>those greasy burgers, big basket of greasy fries, and beer, to wash all the grease down.

Greasy is putting it lightly. The burgers were absolutely horrid but the sunshine, picnic tables, cold beer and peanuts were always worth an occasional trip.

First set foot in that place during the mid-70s and it changed little over the ensuing decades. Hopefully Rossotti's will still be around and Rolaids still readily available.

Posted by musical, a resident of Palo Verde,
on Jul 4, 2017 at 12:39 am

The burgers scared me, so I always stuck with a hot dog back when I was a regular for many years. They'd see me coming in and throw one on the griddle, sparing me many a long wait in line. Mollie was often behind the bar serving the pitchers of beer. I've cut back lately but was in there last Friday afternoon to touch base with friends.

Posted by Mark Wade, a resident of Portola Valley: Los Trancos Woods/Vista Verde,
on Jul 4, 2017 at 8:59 am

Dad helped John clean up dead oaks out by the old dance platform in the 1950s, I was 7years old, we loved that place all through the 60s-70s-8os-90s-2009. The Los Trancos Band we all knew each other, Great times the valley

Posted by Reader, a resident of another community,
on Jul 4, 2017 at 1:37 pm

Today, the burgers and fries at Zotts are far less greasy than they were ten years ago.

In fact, the least greasy rendition I've had of their cheeseburger and fries ever was just about a week ago.

Hope this place survives the transition. It would be a shame to lose it.

Posted by Cheech , a resident of Duveneck/St. Francis,
on Jul 5, 2017 at 4:29 am

And, several from NUTS TO ZOT'S!


Posted by A little nervous, a resident of Another Mountain View Neighborhood,
on Jul 5, 2017 at 9:37 am

I imagine the original owners have been able to keep it going for so long because (I assume) they own the bldg. The new owners will have a VERY hefty rent expense that I doubt can be reached with burgers and fries. I'm hoping I'm wrong, but I think an upscale "Zotts on the Creek" type place is more likely to emerge than a continuation of the current place.
Actually, I'm praying I'm wrong.

Posted by Gale Johnson, a resident of Adobe-Meadow,
on Jul 5, 2017 at 11:59 am


That's good news about the new burgers, less grease. I might have to go up and try them out.

Sadly, there was never room left on those indoor tables to carve my name, initials, or something clever into them.

The day of the big KE reunion party, Molly's daughter was working the bar. She had been an airline stewardess years before. She told me she recognized several of our party people who she had served on their long flights across the country on business trips.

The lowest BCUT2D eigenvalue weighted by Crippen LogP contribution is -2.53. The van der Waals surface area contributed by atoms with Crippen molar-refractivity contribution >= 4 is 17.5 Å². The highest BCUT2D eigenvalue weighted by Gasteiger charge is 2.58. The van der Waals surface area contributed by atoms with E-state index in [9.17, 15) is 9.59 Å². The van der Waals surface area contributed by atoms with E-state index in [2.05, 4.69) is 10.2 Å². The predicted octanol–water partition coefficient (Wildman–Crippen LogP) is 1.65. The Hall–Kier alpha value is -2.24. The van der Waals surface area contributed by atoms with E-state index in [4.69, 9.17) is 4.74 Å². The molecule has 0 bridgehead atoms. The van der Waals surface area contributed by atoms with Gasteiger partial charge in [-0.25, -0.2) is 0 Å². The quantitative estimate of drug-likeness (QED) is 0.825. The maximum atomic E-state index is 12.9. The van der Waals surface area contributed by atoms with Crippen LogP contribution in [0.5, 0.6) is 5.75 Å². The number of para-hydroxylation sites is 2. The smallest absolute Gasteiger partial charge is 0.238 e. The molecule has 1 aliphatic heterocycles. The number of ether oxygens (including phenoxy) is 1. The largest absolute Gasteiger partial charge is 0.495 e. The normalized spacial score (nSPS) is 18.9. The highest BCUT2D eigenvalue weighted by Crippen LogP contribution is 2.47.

Posted by Retired Guy, a resident of another community,
on Jul 5, 2017 at 4:13 pm

Zots played an important role in the success of Silicon Valley as an epicenter of innovation in modern technology. It was the venue of choice where informal meetings could be held by groups of experts who needed to collaborate on defining “industry standards" which allowed the various products from different manufacturers or interest groups to work together.

The legal departments for the big tech companies in the Bay Area advised that it was illegal for companies to “collude" on designs because of Federal Laws on “Restraint of Trade"- so the official way that industry standards could be created was only by each of the companies involved sponsoring one or more employees as an “independent expert" to attend meetings organized by the official standards organizations such as ANSI, ISO, IEEE and so forth.

But this process was slow and cumbersome and it could take many years for a “standard" to be published and ratified by all the parties involved.

This did not sit well with various “independent experts" who were passionate about their fields and were determined to make their inventions work in the wider context of other products. Think of the internet and all the standards it involves (of which email and the web are just a few of many dozens of examples) or programming languages that had to be “understood" the same way across different makes of computers, or the format of data recordings on magnetic disk, or the shape of radio waves used in different scenarios.

And this is where Rosottis came in. The “independent industry experts" might just happen to gather for a friendly beer at a table out back, and the conversation might perchance lead to discussions about the intricacies of a certain communications protocol, or whether the value zero might correctly be construed as either positive or negative within the realm of some programming language. Or just what frequencies of musical notes burbling down a telephone wire would be understood by a modem.

Employees from some of the big organizations involved in these matters (including names like SRI, IBM, CDC, Univac, HP and more) as well as some “gifted amateurs" spent many happy hours at the tables outside scribbling metaphorically on the backs of envelopes. Here were born the rudiments of design decisions which shaped just about every aspect of Information Technology as we know it today.

I hope that one day somebody puts up a plaque that memorializes the vital role that “Zots" contributed to the success of Silicon Valley.

Posted by Reader, a resident of another community,
on Jul 5, 2017 at 10:02 pm


Yes, please give the Zotts burger another chance. Today's burger is light years away from the abomination that was served just ten years ago, something that I thought might have been the greasiest burger on the SF Peninsula.